Boston Puts Tech to Use in Ending Homelessness

Green River, a Cambridge-based software company, will build the web application for Mayor Martin Walsh’s action plan to end chronic and veteran homelessness.

The application will provide a way to match homeless people with housing opportunities and resources. Currently, every shelter in Boston has its own way of figuring out where the best place is for someone to go, depending on their needs and the openings. The software company hopes that by streamlining this process, chronically homeless people and homeless veterans will be able to find the right, longer-term housing. The platform will suggest options to caseworkers, providers and clients, and they can easily accept or reject the offers.

A committee of 19 city and shelter representatives unanimously selected Green River out of nine potential providers, according to Elizabeth Doyle, assistant director for supportive housing. “They were the most agile,” said Doyle. Agility is certainly built in to Green River’s plans. It believes in an iterative process and wants to get a minimum viable product in the hands of users as soon as possible. “If we go away for eight months and produce something, the likelihood of failure is too high,” said Ian Kozak, director of strategic development.

This bare-bones version should be released in April, and after that, the company will seek feedback to figure out what’s right and what’s wrong, releasing new versions as often as possible. The company is contracted through the end of the year. “It’s important that we listen,” said Michael Knapp, CEO. “We want to hear back. We want to make sure it’s working.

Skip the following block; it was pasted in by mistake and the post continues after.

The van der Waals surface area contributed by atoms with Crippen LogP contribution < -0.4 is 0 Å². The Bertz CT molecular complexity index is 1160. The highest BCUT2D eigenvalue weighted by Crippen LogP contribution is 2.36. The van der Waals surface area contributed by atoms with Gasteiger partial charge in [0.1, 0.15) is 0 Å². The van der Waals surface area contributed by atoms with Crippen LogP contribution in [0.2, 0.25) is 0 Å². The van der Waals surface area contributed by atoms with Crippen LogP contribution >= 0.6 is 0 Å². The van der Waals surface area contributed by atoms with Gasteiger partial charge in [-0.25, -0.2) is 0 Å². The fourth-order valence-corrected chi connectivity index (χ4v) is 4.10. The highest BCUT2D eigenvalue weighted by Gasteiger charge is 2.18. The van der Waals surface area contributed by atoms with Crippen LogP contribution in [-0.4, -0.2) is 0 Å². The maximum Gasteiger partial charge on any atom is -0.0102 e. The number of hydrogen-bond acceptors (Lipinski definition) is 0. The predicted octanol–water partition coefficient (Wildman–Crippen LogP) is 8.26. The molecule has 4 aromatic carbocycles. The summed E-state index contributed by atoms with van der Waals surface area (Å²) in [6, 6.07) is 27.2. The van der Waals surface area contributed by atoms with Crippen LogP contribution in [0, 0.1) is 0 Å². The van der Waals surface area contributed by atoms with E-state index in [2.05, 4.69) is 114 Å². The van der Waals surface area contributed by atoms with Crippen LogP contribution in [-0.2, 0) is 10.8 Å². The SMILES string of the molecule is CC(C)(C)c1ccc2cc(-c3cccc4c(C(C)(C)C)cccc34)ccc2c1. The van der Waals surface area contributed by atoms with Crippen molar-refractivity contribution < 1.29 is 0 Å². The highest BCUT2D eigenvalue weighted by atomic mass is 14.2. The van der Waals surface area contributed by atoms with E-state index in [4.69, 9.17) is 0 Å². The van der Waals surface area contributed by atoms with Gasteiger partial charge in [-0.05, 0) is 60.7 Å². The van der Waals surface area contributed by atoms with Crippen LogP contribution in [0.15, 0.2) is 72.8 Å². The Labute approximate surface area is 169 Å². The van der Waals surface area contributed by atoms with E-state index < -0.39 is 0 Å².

Additionally, it has to be working better than what’s already in place. Currently, every shelter or organization has its own method of figuring out where the best place is for someone to go, whether by calling around to see what organization has empty beds or a lottery system. However, the city hopes that by streamlining these systems, it can make sure that no one falls through the cracks and that veteran and chronic homelessness will end.

Homelessness isn’t the area of expertise for this company, and it’s honest about that, but it does have a track record of commitment to social justice. It has worked for Starbucks’ ethical sourcing and the U.S. Green Building Council. This motivation was an important part of its proposal. “Yes, we want to support our families and make a living, but using technology for social good, social justice is why we’re doing this,” said Knapp. “Our hunger to do that was clear.”

Green River is excited about the project but cautious. “We are learning the joys of politics: they pop the champagne when the contract is signed, but we’re used to popping the champagne when the system actually works and actually helps people,” said Kozak.

Adanya Lustig is an editorial intern at Spare Change News.

Adanya Lustig is an editorial intern at Spare Change News.

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